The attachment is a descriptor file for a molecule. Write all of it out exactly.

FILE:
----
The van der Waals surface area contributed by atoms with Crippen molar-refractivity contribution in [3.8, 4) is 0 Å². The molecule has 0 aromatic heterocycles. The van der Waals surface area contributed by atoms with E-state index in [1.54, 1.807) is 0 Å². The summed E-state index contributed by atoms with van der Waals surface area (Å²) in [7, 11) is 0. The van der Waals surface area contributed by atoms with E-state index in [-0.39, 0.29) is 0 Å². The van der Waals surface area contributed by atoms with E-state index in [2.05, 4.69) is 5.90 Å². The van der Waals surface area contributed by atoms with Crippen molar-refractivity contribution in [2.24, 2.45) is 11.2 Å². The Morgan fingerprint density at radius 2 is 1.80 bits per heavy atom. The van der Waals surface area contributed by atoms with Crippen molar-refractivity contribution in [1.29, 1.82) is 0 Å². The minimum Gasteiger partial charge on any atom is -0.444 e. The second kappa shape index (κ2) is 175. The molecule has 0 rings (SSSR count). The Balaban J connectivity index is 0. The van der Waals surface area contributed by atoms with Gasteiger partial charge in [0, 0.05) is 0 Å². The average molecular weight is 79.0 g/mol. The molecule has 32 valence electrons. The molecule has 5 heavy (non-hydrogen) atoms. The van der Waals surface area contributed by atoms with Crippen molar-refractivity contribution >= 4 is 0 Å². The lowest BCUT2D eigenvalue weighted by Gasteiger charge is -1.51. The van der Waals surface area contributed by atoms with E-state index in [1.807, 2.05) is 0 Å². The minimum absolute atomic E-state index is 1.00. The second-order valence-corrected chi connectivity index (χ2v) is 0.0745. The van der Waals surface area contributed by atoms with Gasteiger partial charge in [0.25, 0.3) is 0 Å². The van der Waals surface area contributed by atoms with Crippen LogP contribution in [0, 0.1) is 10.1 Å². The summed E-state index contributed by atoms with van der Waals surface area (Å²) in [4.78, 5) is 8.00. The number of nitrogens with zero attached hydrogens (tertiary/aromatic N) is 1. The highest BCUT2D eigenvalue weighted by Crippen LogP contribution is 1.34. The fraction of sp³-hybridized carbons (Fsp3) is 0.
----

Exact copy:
The van der Waals surface area contributed by atoms with Crippen molar-refractivity contribution in [3.8, 4) is 0 Å². The molecule has 0 aromatic heterocycles. The van der Waals surface area contributed by atoms with E-state index in [1.54, 1.807) is 0 Å². The summed E-state index contributed by atoms with van der Waals surface area (Å²) in [7, 11) is 0. The van der Waals surface area contributed by atoms with E-state index in [-0.39, 0.29) is 0 Å². The van der Waals surface area contributed by atoms with E-state index in [2.05, 4.69) is 5.90 Å². The van der Waals surface area contributed by atoms with Crippen molar-refractivity contribution in [2.24, 2.45) is 11.2 Å². The Morgan fingerprint density at radius 2 is 1.80 bits per heavy atom. The van der Waals surface area contributed by atoms with Crippen molar-refractivity contribution in [1.29, 1.82) is 0 Å². The minimum Gasteiger partial charge on any atom is -0.444 e. The second kappa shape index (κ2) is 175. The molecule has 0 rings (SSSR count). The Balaban J connectivity index is 0. The van der Waals surface area contributed by atoms with Gasteiger partial charge in [0, 0.05) is 0 Å². The average molecular weight is 79.0 g/mol. The molecule has 32 valence electrons. The molecule has 5 heavy (non-hydrogen) atoms. The van der Waals surface area contributed by atoms with Crippen molar-refractivity contribution >= 4 is 0 Å². The lowest BCUT2D eigenvalue weighted by Gasteiger charge is -1.51. The van der Waals surface area contributed by atoms with E-state index in [1.807, 2.05) is 0 Å². The minimum absolute atomic E-state index is 1.00. The second-order valence-corrected chi connectivity index (χ2v) is 0.0745. The van der Waals surface area contributed by atoms with Gasteiger partial charge in [0.25, 0.3) is 0 Å². The van der Waals surface area contributed by atoms with Crippen LogP contribution in [0, 0.1) is 10.1 Å². The summed E-state index contributed by atoms with van der Waals surface area (Å²) in [4.78, 5) is 8.00. The number of nitrogens with zero attached hydrogens (tertiary/aromatic N) is 1. The highest BCUT2D eigenvalue weighted by Crippen LogP contribution is 1.34. The fraction of sp³-hybridized carbons (Fsp3) is 0.